VMware has released vCenter Server 6.0 Update 2 and ESXi 6.0 Update 2 (build: 3620759) which include a number of new features and fixes. VMware has also released the much anticipate VSAN 6.2 which includes it’s own bunch of new features such as deduplication, compression, QoS, and RAID5/RAID6 Erasure coding.
You may remember not to long ago, the GHOST vulnerability found in glibc, a GNU C library. Well a new glibc vulnerability (CVE-2015-7547) has been discovered and it affects VMware ESXi 5.5 and 6.0 in addition to all versions of VMware virtual appliances running Linux such as vCenter, Orchestrator, vRealize, etc.
VMware has just released patch ESXi550-201602401-SG for ESXi 5.5 and ESXi600-201602401-SG for ESXi 6.0 which fixes the glibc vulnerability,
a patch for ESXi 6.0 has yet to be released. VMware has however posted workarounds for affected virtual appliances.
It’s no secret many people have really disliked the vSphere web client, it’s very sluggish, clunky, and based on flash (flash comes with it’s own security issues). It was rumored and highly hoped that vSphere 6 might be re-written in HTML5, but sadly this didn’t and hasn’t happened yet. While vSphere 6 did improve a bit on the web client the issues many people have had with it in the past still remain today.
Enter the VMware HTML5 Embedded Host Client fling. I’ve been using and following this fling for a while now and have really enjoyed it and with each release it keeps getting better and better.
The Embedded Host Client fling is based on HTML5 which allows it works great across all kinds of platforms, it’s fast, responsive, and doesn’t require any plug-ins – YES the VM console works great. If this happens to be a look of what’s to come in a new VMware vSphere web client, then a client is looking very promising!
If you haven’t tried it yet, you should. It’s extremely easy to install and doesn’t even require a reboot just follow these simple instructions.
Just recently we have some hardware issues in our primary datacenter and during that time had a few VM’s that became unresponsive and needed to get them back online. The VM’s had stopped responding to the normal vSphere commands to reboot, shutdown or even restart. I didn’t want to power cycle the entire ESXi host and instead just power off an unresponsive VM.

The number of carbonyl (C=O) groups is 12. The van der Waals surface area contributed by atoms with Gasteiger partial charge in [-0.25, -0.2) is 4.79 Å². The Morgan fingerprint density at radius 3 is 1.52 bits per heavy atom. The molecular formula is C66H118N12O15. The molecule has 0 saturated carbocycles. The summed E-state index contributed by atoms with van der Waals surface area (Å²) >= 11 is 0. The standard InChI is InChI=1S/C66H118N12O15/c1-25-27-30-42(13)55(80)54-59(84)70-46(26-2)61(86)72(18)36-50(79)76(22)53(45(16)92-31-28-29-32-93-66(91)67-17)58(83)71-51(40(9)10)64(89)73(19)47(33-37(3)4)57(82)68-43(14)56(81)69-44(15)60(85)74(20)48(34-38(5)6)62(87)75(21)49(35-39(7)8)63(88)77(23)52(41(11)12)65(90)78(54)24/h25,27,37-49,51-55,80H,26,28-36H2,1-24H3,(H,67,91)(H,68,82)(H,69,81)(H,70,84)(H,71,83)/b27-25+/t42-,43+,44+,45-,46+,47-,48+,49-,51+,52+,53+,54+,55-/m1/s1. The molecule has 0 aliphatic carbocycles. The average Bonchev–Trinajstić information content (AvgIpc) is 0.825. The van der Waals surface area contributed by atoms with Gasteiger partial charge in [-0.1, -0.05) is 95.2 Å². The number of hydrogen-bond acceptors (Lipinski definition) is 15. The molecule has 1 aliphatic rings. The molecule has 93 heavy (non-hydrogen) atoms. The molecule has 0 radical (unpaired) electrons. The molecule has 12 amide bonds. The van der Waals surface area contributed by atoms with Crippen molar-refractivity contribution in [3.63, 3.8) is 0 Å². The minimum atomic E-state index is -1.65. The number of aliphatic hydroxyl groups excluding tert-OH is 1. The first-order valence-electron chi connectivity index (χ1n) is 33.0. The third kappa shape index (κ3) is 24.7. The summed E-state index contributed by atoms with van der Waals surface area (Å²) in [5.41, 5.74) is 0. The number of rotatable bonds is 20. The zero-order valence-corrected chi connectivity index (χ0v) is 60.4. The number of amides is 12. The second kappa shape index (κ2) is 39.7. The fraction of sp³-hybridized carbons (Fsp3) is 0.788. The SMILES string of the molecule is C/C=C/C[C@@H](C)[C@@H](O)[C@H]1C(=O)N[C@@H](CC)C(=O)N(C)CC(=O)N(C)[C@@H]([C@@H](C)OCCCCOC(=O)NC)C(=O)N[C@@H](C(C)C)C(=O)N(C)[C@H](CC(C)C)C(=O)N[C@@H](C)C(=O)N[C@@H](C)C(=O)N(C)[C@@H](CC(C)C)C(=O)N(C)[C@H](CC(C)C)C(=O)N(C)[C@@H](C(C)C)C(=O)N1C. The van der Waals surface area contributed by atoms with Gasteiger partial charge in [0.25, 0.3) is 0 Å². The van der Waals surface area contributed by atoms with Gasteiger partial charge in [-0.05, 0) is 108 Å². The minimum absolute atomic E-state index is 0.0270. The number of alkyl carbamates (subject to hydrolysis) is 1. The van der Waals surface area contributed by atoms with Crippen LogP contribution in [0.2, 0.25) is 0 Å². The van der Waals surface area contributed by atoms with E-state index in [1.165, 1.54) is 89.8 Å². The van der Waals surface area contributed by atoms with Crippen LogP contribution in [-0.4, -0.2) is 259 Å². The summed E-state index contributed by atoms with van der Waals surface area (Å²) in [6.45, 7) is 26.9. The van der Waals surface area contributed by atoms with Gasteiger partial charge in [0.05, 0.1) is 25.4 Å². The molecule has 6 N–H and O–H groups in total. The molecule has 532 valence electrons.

Here is a quick and easy way to do just that using ESXTOP.
VMware has released vSphere 6.0 Update 1, ESXi 6.0 U1 and updates for several other VMware products:
- VMware vCenter Server 6.0 Update 1 Release notes / Download
- VMware ESXi 6.0 U1 Release notes / Download
- VMware Data Protection 6.1 Update 1 Release notes / Download
- VMware Site Recovery Manager 6.1 Release notes / Download
- VMware vCloud Director 8.0 Release notes / Download
- VMware vRealize Automation 6.2.3 Release notes / Download
- VMware vRealize Operations Manager 6.1.0 Release notes / Download
- VMware vRealize Orchestrator Appliance 6.0.3 Release notes / Download
- VMware vSphere Data Protection 6.1 Release notes / Download
- VMware vSphere Replication 6.1 Release notes / Download
Preparing for some upcoming audits, I noticed one of the checkpoints was to ensure each ESXi host was configured with a warning banner stating the machine is being monitored and audited when someone logs into the ESXi host via SSH. This type of message is something you see on most any company or government computer before you login.
There are two message types that can be used to achieve this, the first being login banner (/etc/issue) and MOTD (/etc/motd). The difference between the two are where they are shown. The login banner is shown between the username and password inputs during login, while the MOTD is displayed after a user has successfully logged into SSH.